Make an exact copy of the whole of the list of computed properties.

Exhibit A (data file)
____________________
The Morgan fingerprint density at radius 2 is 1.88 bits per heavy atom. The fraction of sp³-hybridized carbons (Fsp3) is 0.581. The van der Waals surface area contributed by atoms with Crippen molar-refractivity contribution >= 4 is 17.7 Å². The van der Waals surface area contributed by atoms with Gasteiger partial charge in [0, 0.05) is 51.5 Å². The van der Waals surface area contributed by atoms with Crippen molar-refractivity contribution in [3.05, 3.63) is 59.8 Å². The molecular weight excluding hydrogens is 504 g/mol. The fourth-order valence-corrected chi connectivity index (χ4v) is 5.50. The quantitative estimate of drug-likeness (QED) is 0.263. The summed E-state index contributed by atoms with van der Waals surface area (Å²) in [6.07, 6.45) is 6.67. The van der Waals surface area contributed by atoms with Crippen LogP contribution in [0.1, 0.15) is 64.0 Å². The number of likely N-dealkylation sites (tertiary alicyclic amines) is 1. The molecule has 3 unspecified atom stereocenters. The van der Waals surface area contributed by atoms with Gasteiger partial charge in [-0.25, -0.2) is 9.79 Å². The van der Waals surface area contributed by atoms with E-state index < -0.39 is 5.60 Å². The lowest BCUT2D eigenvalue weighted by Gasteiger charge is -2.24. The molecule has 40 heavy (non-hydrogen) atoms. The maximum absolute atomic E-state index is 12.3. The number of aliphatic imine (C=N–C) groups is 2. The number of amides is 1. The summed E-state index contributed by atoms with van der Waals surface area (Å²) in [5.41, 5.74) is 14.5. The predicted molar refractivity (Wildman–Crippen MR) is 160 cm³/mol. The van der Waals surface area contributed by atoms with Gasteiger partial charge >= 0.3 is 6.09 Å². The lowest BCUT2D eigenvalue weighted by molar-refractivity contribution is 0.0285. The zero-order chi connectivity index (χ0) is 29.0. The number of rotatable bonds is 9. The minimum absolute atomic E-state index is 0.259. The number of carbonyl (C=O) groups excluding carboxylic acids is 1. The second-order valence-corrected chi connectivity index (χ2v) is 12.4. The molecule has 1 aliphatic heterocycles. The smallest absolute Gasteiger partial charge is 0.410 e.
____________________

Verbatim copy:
The Morgan fingerprint density at radius 2 is 1.88 bits per heavy atom. The fraction of sp³-hybridized carbons (Fsp3) is 0.581. The van der Waals surface area contributed by atoms with Crippen molar-refractivity contribution >= 4 is 17.7 Å². The van der Waals surface area contributed by atoms with Gasteiger partial charge in [0, 0.05) is 51.5 Å². The van der Waals surface area contributed by atoms with Crippen molar-refractivity contribution in [3.05, 3.63) is 59.8 Å². The molecular weight excluding hydrogens is 504 g/mol. The fourth-order valence-corrected chi connectivity index (χ4v) is 5.50. The quantitative estimate of drug-likeness (QED) is 0.263. The summed E-state index contributed by atoms with van der Waals surface area (Å²) in [6.07, 6.45) is 6.67. The van der Waals surface area contributed by atoms with Crippen LogP contribution in [0.1, 0.15) is 64.0 Å². The number of likely N-dealkylation sites (tertiary alicyclic amines) is 1. The molecule has 3 unspecified atom stereocenters. The van der Waals surface area contributed by atoms with Gasteiger partial charge in [-0.25, -0.2) is 9.79 Å². The van der Waals surface area contributed by atoms with E-state index < -0.39 is 5.60 Å². The lowest BCUT2D eigenvalue weighted by Gasteiger charge is -2.24. The molecule has 40 heavy (non-hydrogen) atoms. The maximum absolute atomic E-state index is 12.3. The number of aliphatic imine (C=N–C) groups is 2. The number of amides is 1. The summed E-state index contributed by atoms with van der Waals surface area (Å²) in [5.41, 5.74) is 14.5. The predicted molar refractivity (Wildman–Crippen MR) is 160 cm³/mol. The van der Waals surface area contributed by atoms with Gasteiger partial charge >= 0.3 is 6.09 Å². The lowest BCUT2D eigenvalue weighted by molar-refractivity contribution is 0.0285. The zero-order chi connectivity index (χ0) is 29.0. The number of rotatable bonds is 9. The minimum absolute atomic E-state index is 0.259. The number of carbonyl (C=O) groups excluding carboxylic acids is 1. The second-order valence-corrected chi connectivity index (χ2v) is 12.4. The molecule has 1 aliphatic heterocycles. The smallest absolute Gasteiger partial charge is 0.410 e.